"It's clear from the field of work on template-based nanowire array fabrication that electrodeposition is an important enabling tool of nanotechnology," he added.

The researchers next plan to study the material properties of the nanowires and the collective magnetic, electronic, and optical behavior of the tiny arrays, Xu said. "Collective behaviors of certain biologic systems and physical systems are known to manifest extraordinary properties, such as ones capable of processing information, that are not likely to be attainable through wiring nanoelements together say, into a digital circuitry," Xu said.

The approach could produce magnetic data storage and biomedical sensing and sorting devices in about five years, Xu said. "The possibility of information processing applications using collective electronic or magnetic behavior in these nanoarrays is particularly intriguing to us," he said.

Xu's research colleagues were Aijun (Nick) Yin, Jing Li, Tola Jian, and Jack Bennett at Brown University. The project was funded by the National Science Foundation (NSF), the Canadian Institute for Advanced Research (CIAR), Motorola, Nortel, and the Defense Advanced Research Projects Agency (DARPA). The researchers published their findings in the August 13 issue of the journal Applied Physics Letters.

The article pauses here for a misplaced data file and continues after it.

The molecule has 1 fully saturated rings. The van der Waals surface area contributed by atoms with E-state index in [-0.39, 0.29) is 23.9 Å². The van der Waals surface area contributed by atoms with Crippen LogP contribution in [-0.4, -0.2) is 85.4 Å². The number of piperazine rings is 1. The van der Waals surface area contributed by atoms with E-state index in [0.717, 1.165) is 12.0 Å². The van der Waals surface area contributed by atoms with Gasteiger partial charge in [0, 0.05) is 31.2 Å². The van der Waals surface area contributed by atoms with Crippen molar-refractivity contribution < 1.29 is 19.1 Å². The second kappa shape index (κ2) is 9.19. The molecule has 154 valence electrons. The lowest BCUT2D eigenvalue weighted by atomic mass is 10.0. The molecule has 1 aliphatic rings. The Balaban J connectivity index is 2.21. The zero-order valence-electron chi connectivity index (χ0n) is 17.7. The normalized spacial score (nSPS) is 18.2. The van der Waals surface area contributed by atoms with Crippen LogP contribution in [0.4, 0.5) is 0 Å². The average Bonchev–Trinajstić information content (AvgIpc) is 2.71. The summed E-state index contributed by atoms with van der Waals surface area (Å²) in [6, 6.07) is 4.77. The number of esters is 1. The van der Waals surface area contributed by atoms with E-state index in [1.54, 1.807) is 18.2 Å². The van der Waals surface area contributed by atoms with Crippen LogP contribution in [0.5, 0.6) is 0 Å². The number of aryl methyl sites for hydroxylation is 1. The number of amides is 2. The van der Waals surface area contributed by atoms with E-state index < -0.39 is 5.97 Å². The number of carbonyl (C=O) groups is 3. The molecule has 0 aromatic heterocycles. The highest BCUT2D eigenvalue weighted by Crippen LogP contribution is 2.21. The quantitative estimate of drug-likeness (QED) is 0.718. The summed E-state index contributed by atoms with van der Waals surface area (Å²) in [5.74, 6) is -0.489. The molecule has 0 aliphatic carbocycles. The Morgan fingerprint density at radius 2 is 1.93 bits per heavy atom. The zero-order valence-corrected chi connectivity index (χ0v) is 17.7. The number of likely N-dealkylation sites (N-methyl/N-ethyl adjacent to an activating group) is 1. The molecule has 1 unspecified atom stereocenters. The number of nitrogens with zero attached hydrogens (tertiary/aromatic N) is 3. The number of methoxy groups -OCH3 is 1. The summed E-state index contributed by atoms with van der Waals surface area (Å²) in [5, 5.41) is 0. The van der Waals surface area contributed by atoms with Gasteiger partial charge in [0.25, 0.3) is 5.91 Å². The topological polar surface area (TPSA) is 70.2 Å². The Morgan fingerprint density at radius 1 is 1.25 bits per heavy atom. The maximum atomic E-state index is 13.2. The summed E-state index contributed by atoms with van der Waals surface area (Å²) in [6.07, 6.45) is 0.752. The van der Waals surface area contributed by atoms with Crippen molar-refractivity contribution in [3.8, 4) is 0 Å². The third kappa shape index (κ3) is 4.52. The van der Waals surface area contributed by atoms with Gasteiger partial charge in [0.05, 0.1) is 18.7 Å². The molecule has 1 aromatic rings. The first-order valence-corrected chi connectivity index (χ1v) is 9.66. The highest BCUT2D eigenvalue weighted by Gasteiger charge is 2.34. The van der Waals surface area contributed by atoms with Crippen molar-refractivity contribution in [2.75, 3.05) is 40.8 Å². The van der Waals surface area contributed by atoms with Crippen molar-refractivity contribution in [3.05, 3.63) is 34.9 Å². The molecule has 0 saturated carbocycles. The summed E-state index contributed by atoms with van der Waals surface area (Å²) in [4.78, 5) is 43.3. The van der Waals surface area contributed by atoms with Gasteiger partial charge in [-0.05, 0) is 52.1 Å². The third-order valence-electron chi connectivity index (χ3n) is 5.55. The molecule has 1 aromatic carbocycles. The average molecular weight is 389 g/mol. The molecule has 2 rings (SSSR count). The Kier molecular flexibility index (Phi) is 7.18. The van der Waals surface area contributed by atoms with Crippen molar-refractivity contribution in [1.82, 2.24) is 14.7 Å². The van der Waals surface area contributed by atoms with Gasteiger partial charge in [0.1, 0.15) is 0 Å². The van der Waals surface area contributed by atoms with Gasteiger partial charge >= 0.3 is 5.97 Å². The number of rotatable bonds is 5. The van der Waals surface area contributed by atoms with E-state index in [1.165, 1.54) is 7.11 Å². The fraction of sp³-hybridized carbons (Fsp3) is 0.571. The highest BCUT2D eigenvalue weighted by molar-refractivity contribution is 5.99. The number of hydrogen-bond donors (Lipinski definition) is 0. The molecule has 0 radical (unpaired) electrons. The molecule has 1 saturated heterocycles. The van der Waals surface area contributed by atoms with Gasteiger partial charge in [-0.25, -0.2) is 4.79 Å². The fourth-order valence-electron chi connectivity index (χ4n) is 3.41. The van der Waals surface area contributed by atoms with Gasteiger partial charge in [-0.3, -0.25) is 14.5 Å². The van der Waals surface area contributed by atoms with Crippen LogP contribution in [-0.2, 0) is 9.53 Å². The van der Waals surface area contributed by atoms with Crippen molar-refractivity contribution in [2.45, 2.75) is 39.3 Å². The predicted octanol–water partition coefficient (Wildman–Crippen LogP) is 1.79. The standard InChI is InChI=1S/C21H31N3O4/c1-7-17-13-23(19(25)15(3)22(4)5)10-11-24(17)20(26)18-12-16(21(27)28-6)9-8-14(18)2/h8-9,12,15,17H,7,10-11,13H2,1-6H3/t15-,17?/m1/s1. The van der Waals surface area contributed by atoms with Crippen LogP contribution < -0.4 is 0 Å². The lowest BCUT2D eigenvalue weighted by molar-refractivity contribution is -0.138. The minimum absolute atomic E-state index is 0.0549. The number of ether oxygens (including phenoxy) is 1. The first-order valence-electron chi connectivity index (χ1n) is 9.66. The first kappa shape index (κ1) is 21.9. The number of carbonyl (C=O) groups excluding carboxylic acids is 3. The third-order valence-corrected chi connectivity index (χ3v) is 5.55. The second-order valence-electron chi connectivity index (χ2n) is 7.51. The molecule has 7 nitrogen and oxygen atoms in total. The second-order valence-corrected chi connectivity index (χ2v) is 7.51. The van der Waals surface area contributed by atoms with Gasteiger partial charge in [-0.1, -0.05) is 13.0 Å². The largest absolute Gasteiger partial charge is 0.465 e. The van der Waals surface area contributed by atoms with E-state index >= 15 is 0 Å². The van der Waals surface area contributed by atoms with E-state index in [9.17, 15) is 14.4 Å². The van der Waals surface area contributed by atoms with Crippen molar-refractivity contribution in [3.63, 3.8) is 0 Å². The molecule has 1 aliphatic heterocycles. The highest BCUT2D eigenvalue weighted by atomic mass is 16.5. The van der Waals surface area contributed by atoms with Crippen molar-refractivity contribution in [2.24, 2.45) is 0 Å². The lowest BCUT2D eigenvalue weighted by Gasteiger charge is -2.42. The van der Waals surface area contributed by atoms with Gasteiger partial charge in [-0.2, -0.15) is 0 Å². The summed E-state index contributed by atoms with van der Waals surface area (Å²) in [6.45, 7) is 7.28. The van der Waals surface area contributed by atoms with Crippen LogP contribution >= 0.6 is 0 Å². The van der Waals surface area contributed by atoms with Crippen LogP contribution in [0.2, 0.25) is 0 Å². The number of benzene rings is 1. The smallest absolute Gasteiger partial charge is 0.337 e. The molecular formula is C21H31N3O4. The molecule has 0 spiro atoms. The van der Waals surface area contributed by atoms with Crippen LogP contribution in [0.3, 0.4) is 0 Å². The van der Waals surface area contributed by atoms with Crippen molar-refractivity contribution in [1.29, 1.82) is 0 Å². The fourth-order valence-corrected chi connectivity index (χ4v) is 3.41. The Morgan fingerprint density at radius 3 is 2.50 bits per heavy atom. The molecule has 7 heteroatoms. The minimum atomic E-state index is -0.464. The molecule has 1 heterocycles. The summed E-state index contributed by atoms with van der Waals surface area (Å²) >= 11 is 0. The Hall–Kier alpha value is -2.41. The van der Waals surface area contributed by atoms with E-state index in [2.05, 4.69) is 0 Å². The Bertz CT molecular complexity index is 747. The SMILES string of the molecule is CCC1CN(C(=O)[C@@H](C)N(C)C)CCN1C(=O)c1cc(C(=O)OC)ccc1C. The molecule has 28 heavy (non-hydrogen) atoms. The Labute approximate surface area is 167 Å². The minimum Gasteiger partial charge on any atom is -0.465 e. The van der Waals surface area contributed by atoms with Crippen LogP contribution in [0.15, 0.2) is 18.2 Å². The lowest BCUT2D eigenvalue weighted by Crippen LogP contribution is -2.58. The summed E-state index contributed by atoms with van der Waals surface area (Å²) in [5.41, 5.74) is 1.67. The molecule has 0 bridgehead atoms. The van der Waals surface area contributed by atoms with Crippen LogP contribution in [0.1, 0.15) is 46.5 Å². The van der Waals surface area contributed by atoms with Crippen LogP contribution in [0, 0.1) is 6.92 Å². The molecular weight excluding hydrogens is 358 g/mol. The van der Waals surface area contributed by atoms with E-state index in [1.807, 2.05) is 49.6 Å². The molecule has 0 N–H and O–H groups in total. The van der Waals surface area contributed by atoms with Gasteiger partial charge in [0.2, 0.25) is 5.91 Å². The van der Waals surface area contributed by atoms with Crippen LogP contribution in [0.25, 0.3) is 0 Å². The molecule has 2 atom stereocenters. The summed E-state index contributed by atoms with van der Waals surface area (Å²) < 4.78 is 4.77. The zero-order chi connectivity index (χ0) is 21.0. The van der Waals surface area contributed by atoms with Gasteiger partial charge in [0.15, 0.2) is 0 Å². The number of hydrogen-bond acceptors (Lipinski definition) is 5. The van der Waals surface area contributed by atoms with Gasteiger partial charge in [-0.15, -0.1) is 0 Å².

Timeline:  <5 years
Funding:   Corporate; Government
TRN Categories:  Nanotechnology; Materials Science and Engineering
Story Type:   News
Related Elements:  Technical paper, "Fabrication of highly ordered metallic nanowire arrays by electrodeposition," Applied Physics Letters, August 13, 2001.


October 31, 2001

Page One

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Electrons clean wire machine